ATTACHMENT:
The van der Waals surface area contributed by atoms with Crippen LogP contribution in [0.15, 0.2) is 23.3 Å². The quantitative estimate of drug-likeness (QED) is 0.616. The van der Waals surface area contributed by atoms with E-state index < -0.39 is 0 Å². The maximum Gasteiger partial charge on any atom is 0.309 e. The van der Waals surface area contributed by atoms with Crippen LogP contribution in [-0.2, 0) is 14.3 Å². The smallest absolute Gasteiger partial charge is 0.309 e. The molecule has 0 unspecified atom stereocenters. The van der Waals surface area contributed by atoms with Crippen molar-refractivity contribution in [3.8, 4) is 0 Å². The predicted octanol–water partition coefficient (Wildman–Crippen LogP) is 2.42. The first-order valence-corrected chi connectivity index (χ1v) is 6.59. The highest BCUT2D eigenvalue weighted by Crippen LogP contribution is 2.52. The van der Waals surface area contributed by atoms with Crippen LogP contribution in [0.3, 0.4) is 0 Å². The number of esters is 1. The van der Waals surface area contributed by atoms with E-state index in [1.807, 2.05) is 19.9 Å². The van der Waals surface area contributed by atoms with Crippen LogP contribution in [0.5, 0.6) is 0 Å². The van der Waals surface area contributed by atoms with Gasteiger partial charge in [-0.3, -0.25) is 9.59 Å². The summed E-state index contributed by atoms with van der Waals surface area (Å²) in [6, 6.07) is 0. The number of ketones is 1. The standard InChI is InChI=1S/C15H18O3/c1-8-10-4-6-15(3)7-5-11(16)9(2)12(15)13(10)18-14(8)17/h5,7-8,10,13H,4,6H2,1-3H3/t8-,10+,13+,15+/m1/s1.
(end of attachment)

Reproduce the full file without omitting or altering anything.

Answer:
The van der Waals surface area contributed by atoms with Crippen LogP contribution in [0.15, 0.2) is 23.3 Å². The quantitative estimate of drug-likeness (QED) is 0.616. The van der Waals surface area contributed by atoms with E-state index < -0.39 is 0 Å². The maximum Gasteiger partial charge on any atom is 0.309 e. The van der Waals surface area contributed by atoms with Crippen LogP contribution in [-0.2, 0) is 14.3 Å². The smallest absolute Gasteiger partial charge is 0.309 e. The molecule has 0 unspecified atom stereocenters. The van der Waals surface area contributed by atoms with Crippen molar-refractivity contribution in [3.8, 4) is 0 Å². The predicted octanol–water partition coefficient (Wildman–Crippen LogP) is 2.42. The first-order valence-corrected chi connectivity index (χ1v) is 6.59. The highest BCUT2D eigenvalue weighted by Crippen LogP contribution is 2.52. The van der Waals surface area contributed by atoms with Crippen LogP contribution in [0.3, 0.4) is 0 Å². The number of esters is 1. The van der Waals surface area contributed by atoms with E-state index in [1.807, 2.05) is 19.9 Å². The van der Waals surface area contributed by atoms with Crippen LogP contribution in [0.5, 0.6) is 0 Å². The van der Waals surface area contributed by atoms with Gasteiger partial charge in [-0.3, -0.25) is 9.59 Å². The summed E-state index contributed by atoms with van der Waals surface area (Å²) in [6, 6.07) is 0. The number of ketones is 1. The standard InChI is InChI=1S/C15H18O3/c1-8-10-4-6-15(3)7-5-11(16)9(2)12(15)13(10)18-14(8)17/h5,7-8,10,13H,4,6H2,1-3H3/t8-,10+,13+,15+/m1/s1.